In these days of extensive agriculture, I doubt that you’ll get any profitable alternatives to wheat and barley, which will mean that contamination will occur. We also have the problem that sugar beet may cease to be grown here. (Should we subsidise it, when we can buy all the cane sugar we need from the developing world?)

The only good thing is the new EU agricultural subsidy, which is based on hectares. So if you come across a gf corn, you can grow profitably for bread and rotate with say rape, then you are on a winner.

I think it may be a case of watch this space.

One last thought! Wheat and barley must be related to wild grasses. Does anybody know whether any of our common grasses are not gluten-free?


Wednesday, June 08, 2005

Codex Starch


I have not joined Coeliac UK as I am a Marxist (of the Groucho tendency) and wouldn’t join any club that would have me as a member!

But seriously though, I am a scientist and engineer, who has some very good credits in the past and I got those by distrusting what it said on the tin!

I should also say that I’m not that sensitive, especially as I wasn’t diagnosed until about 55. But I probably should have been diagnosed a lot earlier and wish I had.

So I am always suspicious of what I’m told. But then I enquire to make sure that what they say is correct. Take Kettle crisps! I phoned them and got someone who assured me that everything they say is GF is GF. I can’t remember exactly what was said, but I think they said it was easier to not source any non-GF ingredients, so that they wouldn’t be in trouble with anybody.

Consequently and especially after the Christmas incident, I always ask and insist that the chef tells me, when I’m in a restaurant. On Monday this had the result, that I got some really nice asparagus and Parma ham that wasn’t on the menu.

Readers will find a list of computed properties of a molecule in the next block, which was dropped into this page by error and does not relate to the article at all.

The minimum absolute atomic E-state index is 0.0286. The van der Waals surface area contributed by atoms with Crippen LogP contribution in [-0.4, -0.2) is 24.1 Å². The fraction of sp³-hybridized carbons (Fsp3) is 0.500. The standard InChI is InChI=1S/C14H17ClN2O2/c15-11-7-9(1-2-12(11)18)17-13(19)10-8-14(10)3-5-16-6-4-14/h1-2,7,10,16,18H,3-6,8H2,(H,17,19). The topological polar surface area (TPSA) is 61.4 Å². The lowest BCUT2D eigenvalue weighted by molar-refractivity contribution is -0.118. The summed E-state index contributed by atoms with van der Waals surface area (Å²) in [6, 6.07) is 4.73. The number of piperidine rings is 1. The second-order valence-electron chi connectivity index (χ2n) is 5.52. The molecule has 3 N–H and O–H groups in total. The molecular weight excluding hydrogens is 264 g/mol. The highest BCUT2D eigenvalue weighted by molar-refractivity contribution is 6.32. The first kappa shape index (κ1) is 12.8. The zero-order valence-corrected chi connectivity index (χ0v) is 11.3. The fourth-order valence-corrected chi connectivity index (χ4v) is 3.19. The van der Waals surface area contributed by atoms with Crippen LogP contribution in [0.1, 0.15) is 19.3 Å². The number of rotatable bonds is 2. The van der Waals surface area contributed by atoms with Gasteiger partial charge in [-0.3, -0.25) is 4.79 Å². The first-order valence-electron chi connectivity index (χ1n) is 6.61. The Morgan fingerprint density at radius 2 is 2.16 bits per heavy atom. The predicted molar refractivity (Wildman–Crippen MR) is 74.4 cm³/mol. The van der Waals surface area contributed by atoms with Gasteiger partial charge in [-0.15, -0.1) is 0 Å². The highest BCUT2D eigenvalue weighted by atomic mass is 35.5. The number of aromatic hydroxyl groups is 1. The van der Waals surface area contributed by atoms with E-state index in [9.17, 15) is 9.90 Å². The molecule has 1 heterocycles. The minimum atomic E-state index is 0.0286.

So to return to the Codex starch. I would avoid anything I don’t know what it is! I’ve not read the Codex, so I don’t know about Codex starch, so I wouldn’t eat it.

Just be sensible and each to their own!


Neurological Problems and Coeliac Disease


As a child I had some very odd incidents. I can remember swirling around and being made to lie down by my mother. I grew out of them but as I got to about forty bright pin-point lights could give me a migraine like headache. Then at fifty I started to get rather depressed when there was no reason at all.

A couple of years ago, I was diagnosed as low in B12 and to cut a long story short, Addenbrokes said I was a coeliac and I went on a gluten-free diet.

Since, I have not had any neurological problems. Except once just after Christmas when a sauce in a restaurant was made with flour! The moral there is don’t trust the waiter, even if she is the owner of the restaurant! She’d changed the chef and he changed the recipe from cornflour to wheat flour!


Saturday, June 04, 2005

Life is Grand


Perhaps for some!

On Thursday at about 5 I spoke to and made an appointment to see a friend and client on Friday at about 10.

I turned up at his offices in the morning to hear that he’d died of a heart attack overnight. I was one of the last people to speak to him. He was 49 and a couple of stone overweight.

I’d rather have what I’ve got!